I had an opportunity recently to talk to Alexis Ware, a reporter for MPB, about Mississippi’s teacher shortage and how alternate route certification programs are filling the gap. Here’s the full interview that aired on the radio: MISSISSIPPI EDITION: THURSDAY, AUGUST 10TH. The segment I’m in begins around the 8:45-minute mark. I was actually pretty nervous, at least at the beginning. No one wants to sound like an idiot on a radio program that airs across the state of Mississippi. Ms. Ware wrote up a brief article from her collective interviews. Here it is below as a teaser for the longer audio clip:
TEACHER LICENSE REQUIREMENTS PROVE TO BE A BARRIER FOR SOME
School districts in Mississippi are facing a significant teacher shortage. But as MPB’s Alexis Ware reports, some believe there are barriers to becoming a licensed teacher in the state.
“Here’s a guy, me, who’s taught 11 years in community colleges I taught a year at Jackson Prep and I can’t get a job teaching.”
That’s Brett Shufelt. He is a former community college history professor who is now trying to find work as a teacher in Mississippi.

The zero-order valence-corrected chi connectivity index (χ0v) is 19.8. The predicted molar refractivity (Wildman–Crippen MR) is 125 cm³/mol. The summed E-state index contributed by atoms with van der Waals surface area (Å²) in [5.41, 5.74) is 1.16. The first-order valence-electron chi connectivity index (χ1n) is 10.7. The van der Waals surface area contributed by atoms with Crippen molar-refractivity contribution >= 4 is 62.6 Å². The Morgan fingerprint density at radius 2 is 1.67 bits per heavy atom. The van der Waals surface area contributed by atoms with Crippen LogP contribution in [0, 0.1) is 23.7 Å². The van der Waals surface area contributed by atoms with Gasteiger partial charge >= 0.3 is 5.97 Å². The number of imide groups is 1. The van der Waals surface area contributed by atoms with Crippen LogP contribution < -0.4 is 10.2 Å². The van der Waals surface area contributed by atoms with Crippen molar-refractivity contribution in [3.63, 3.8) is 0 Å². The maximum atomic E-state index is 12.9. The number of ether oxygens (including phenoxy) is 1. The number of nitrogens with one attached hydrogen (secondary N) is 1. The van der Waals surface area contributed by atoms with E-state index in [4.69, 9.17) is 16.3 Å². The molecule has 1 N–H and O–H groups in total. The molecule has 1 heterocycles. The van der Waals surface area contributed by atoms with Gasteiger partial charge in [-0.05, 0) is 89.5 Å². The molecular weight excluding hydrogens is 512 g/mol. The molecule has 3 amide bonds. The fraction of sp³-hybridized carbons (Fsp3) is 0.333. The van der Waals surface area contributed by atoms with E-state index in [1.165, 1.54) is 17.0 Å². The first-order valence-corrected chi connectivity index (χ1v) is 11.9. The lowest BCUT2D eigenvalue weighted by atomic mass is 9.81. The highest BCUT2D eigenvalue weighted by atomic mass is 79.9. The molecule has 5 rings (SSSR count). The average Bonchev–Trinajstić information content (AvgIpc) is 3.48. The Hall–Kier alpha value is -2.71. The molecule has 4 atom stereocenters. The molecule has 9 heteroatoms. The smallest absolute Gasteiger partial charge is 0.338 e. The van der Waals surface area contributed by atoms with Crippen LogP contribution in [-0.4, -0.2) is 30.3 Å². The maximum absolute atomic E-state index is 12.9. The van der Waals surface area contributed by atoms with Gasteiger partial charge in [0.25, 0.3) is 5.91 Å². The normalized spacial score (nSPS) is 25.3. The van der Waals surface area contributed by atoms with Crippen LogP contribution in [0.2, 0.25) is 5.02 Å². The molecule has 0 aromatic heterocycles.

“I’ve got to jump through all these administrative hoops and go through this year long program that I have to pay for so I can I guess learn how to handle a classroom.”
State law requires all teachers to be licensed. Teachers can become licensed through a traditional higher education degree. Cory Murphy is with the Mississippi Department of Education.
“All the program require testing all of them require training or training program to be completed in coursework and internships for the most part.”
There are also non-traditional alternate route programs. These allow applicants with a bachelor’s degree to go through classes to obtain a teaching license. Jay Howell is with the Alternate Route Licensure Program at the University of Southern Mississippi. He says these requirements benefit students.
“There need to be some barriers to getting into the classroom because we don’t want just anyone to spend those hours every day with students; we want competent teachers with appropriate content knowledge and teaching skill.”
The state Department of Education says 48 districts currently qualify as Critical Shortage Areas.
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